F.I.L.M. series kicks-off with tribute to David Shepard

Published Oct 19, 2017 at 4:00pm

CLINTON — The Hamilton College fall Forum on Image and Language in Motion series (F.I.L.M.) will present a tribute to film historian and 1962 Hamilton graduate David Shepard, featuring live performances by the Alloy Orchestra this weekend.

This three-day event will take place on Friday, Saturday and Sunday, in the Bradford Auditorium, in the Kirner-Johnson Building on Hamilton’s campus. The events are free and open to the public.

Shepard, who died earlier this year, championed the battle for silent film preservation. As a film historian, he was an expert in classic film before film history was an academic field.

The Alloy Orchestra, called “the best in the world at accompanying silent film” by film critic Roger Ebert, will provide live accompaniment for three films Shepard saw back into distribution.

“A Page of Madness” (1926), at 4 p.m. Friday. Lost for 45 years, it was directed by Teinosuke Kinugasa, though the project emerged out of an avant-garde group called Shinkankakuha (School of New Perception).

A man (Masao Inoue) takes a job as a janitor at a mental asylum in order to be near his wife (Yoshie Nakagawa). Although his wife suffers genuine mental anguish, the man believes he can rescue her.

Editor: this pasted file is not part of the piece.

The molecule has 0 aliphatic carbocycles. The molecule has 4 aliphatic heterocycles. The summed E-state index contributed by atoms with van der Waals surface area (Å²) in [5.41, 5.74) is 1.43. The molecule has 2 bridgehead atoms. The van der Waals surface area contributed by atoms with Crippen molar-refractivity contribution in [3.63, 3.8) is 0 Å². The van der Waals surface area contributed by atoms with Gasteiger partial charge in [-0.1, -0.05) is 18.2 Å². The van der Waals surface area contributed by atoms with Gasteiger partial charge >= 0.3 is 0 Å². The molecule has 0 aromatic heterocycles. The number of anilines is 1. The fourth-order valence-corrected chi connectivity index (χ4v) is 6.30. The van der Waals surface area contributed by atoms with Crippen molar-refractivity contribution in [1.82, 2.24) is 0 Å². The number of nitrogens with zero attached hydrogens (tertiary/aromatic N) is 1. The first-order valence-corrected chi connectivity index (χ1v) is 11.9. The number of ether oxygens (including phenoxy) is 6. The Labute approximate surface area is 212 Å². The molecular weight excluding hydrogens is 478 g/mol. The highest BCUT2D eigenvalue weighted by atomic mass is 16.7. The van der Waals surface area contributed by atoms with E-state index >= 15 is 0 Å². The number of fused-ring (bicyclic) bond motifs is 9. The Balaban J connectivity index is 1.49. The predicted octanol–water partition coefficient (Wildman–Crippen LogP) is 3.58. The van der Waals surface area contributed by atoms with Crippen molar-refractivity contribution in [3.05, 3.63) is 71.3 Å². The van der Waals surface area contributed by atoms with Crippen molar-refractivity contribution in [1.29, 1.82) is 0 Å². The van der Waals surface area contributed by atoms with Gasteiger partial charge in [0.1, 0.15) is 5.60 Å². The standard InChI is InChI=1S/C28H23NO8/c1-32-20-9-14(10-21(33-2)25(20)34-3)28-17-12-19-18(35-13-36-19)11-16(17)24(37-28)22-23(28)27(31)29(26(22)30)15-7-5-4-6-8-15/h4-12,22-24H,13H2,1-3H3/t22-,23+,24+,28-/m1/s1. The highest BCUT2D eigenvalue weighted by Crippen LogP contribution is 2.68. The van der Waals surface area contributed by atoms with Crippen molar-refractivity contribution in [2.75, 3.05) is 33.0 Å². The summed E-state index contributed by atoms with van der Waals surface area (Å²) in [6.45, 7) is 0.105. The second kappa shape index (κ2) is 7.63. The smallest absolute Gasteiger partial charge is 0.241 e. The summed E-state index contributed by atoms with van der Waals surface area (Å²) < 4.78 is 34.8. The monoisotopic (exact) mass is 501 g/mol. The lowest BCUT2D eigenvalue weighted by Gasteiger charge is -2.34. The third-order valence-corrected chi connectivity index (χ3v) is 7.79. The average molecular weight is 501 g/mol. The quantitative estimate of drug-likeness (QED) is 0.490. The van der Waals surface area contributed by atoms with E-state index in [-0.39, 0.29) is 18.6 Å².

Nothing is predictable in this classic of Japanese cinema.

“The Phantom of the Opera” (1925), 4 p.m. Saturday. This is an American horror-film adaptation of Gaston Leroux’s 1910 novel “Le Fantôme de l’Opéra,” directed by Rupert Julian among others.

It stars Lon Chaney, Sr., “the Man of a Thousand Faces,” in the title role. The film was famous for Chaney’s ghastly, self-devised make-up, which was kept a studio secret until the film’s premiere on Nov. 25, 1925.

“The Man with a Movie Camera” (1929), noon Sunday. In 2014, the British film journal “Sight & Sound” conducted a poll to rank the greatest documentary films of all time.

Two hundred film critics and filmmakers contributed; “The Man with a Movie Camera,” Dziga Vertov’s day in the life of a modern, Communist Russian city, was voted number one.

Vertov’s film has remained an inspiration for inventive filmmakers ever since its release in 1929, and the Alloy Orchestra’s score brings the film to life.